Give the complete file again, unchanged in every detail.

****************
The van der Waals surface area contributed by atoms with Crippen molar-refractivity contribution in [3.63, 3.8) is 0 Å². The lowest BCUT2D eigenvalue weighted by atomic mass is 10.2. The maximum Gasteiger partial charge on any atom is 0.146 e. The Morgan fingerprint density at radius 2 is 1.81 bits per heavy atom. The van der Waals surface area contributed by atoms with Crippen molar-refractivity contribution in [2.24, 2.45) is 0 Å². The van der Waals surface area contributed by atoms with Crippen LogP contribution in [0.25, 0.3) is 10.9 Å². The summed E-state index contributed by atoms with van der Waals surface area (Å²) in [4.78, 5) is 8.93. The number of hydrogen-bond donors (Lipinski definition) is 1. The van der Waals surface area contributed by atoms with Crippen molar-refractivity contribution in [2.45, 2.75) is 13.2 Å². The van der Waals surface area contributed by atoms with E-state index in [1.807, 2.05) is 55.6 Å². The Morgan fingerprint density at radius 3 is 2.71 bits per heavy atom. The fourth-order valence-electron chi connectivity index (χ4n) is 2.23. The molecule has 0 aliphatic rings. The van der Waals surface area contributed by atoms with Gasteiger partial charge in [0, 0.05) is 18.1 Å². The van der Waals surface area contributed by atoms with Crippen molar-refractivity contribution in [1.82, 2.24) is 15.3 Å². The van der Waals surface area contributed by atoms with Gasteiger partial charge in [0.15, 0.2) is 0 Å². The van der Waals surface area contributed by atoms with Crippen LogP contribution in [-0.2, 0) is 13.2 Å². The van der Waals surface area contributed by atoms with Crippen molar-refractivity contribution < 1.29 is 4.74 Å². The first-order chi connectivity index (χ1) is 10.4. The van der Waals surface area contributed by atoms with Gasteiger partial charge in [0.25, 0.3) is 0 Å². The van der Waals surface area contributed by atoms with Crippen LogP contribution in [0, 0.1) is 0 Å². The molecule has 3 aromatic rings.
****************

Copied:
The van der Waals surface area contributed by atoms with Crippen molar-refractivity contribution in [3.63, 3.8) is 0 Å². The lowest BCUT2D eigenvalue weighted by atomic mass is 10.2. The maximum Gasteiger partial charge on any atom is 0.146 e. The Morgan fingerprint density at radius 2 is 1.81 bits per heavy atom. The van der Waals surface area contributed by atoms with Crippen molar-refractivity contribution in [2.24, 2.45) is 0 Å². The van der Waals surface area contributed by atoms with Crippen LogP contribution in [0.25, 0.3) is 10.9 Å². The summed E-state index contributed by atoms with van der Waals surface area (Å²) in [4.78, 5) is 8.93. The number of hydrogen-bond donors (Lipinski definition) is 1. The van der Waals surface area contributed by atoms with Crippen molar-refractivity contribution in [2.45, 2.75) is 13.2 Å². The van der Waals surface area contributed by atoms with E-state index in [1.807, 2.05) is 55.6 Å². The Morgan fingerprint density at radius 3 is 2.71 bits per heavy atom. The fourth-order valence-electron chi connectivity index (χ4n) is 2.23. The molecule has 0 aliphatic rings. The van der Waals surface area contributed by atoms with Gasteiger partial charge in [0, 0.05) is 18.1 Å². The van der Waals surface area contributed by atoms with Crippen molar-refractivity contribution in [1.82, 2.24) is 15.3 Å². The van der Waals surface area contributed by atoms with Gasteiger partial charge in [0.15, 0.2) is 0 Å². The van der Waals surface area contributed by atoms with Crippen LogP contribution in [-0.2, 0) is 13.2 Å². The van der Waals surface area contributed by atoms with Crippen molar-refractivity contribution < 1.29 is 4.74 Å². The first-order chi connectivity index (χ1) is 10.4. The van der Waals surface area contributed by atoms with Gasteiger partial charge in [0.25, 0.3) is 0 Å². The van der Waals surface area contributed by atoms with Crippen LogP contribution in [0, 0.1) is 0 Å². The molecule has 3 aromatic rings.